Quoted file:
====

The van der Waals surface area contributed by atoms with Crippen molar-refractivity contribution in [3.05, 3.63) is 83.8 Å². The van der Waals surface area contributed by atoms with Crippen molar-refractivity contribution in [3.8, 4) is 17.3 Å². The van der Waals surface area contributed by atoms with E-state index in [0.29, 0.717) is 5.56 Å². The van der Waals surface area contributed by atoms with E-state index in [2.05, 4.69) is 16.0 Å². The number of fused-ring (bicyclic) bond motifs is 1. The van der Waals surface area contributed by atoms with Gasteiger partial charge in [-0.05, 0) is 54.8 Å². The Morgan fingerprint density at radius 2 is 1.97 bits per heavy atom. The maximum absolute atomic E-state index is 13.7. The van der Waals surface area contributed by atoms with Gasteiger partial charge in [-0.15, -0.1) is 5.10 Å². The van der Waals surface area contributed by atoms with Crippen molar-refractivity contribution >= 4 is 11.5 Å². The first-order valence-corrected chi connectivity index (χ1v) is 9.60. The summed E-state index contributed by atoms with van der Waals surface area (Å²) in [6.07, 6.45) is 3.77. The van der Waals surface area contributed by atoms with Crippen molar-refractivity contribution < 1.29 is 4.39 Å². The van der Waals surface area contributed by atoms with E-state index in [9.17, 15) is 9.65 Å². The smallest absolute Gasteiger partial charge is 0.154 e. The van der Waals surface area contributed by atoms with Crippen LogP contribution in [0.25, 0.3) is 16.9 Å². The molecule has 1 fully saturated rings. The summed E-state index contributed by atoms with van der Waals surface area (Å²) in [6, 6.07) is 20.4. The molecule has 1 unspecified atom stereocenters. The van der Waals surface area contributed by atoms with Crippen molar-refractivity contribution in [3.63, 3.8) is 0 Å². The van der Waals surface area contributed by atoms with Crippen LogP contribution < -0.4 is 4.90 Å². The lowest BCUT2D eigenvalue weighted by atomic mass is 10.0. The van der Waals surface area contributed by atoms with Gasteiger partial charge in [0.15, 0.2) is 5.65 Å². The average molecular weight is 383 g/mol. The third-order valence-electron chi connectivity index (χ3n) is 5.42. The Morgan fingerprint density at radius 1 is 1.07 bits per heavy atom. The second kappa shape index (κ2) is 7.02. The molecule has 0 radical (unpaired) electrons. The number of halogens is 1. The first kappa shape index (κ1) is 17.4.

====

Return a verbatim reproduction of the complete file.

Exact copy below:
The van der Waals surface area contributed by atoms with Crippen molar-refractivity contribution in [3.05, 3.63) is 83.8 Å². The van der Waals surface area contributed by atoms with Crippen molar-refractivity contribution in [3.8, 4) is 17.3 Å². The van der Waals surface area contributed by atoms with E-state index in [0.29, 0.717) is 5.56 Å². The van der Waals surface area contributed by atoms with E-state index in [2.05, 4.69) is 16.0 Å². The number of fused-ring (bicyclic) bond motifs is 1. The van der Waals surface area contributed by atoms with Gasteiger partial charge in [-0.05, 0) is 54.8 Å². The Morgan fingerprint density at radius 2 is 1.97 bits per heavy atom. The maximum absolute atomic E-state index is 13.7. The van der Waals surface area contributed by atoms with Gasteiger partial charge in [-0.15, -0.1) is 5.10 Å². The van der Waals surface area contributed by atoms with Crippen molar-refractivity contribution >= 4 is 11.5 Å². The first-order valence-corrected chi connectivity index (χ1v) is 9.60. The summed E-state index contributed by atoms with van der Waals surface area (Å²) in [6.07, 6.45) is 3.77. The van der Waals surface area contributed by atoms with Crippen molar-refractivity contribution < 1.29 is 4.39 Å². The van der Waals surface area contributed by atoms with E-state index in [9.17, 15) is 9.65 Å². The smallest absolute Gasteiger partial charge is 0.154 e. The van der Waals surface area contributed by atoms with Crippen LogP contribution in [0.25, 0.3) is 16.9 Å². The molecule has 1 fully saturated rings. The summed E-state index contributed by atoms with van der Waals surface area (Å²) in [6, 6.07) is 20.4. The molecule has 1 unspecified atom stereocenters. The van der Waals surface area contributed by atoms with Crippen molar-refractivity contribution in [3.63, 3.8) is 0 Å². The van der Waals surface area contributed by atoms with Crippen LogP contribution < -0.4 is 4.90 Å². The lowest BCUT2D eigenvalue weighted by atomic mass is 10.0. The van der Waals surface area contributed by atoms with Gasteiger partial charge in [0.15, 0.2) is 5.65 Å². The average molecular weight is 383 g/mol. The third-order valence-electron chi connectivity index (χ3n) is 5.42. The Morgan fingerprint density at radius 1 is 1.07 bits per heavy atom. The second kappa shape index (κ2) is 7.02. The molecule has 0 radical (unpaired) electrons. The number of halogens is 1. The first kappa shape index (κ1) is 17.4.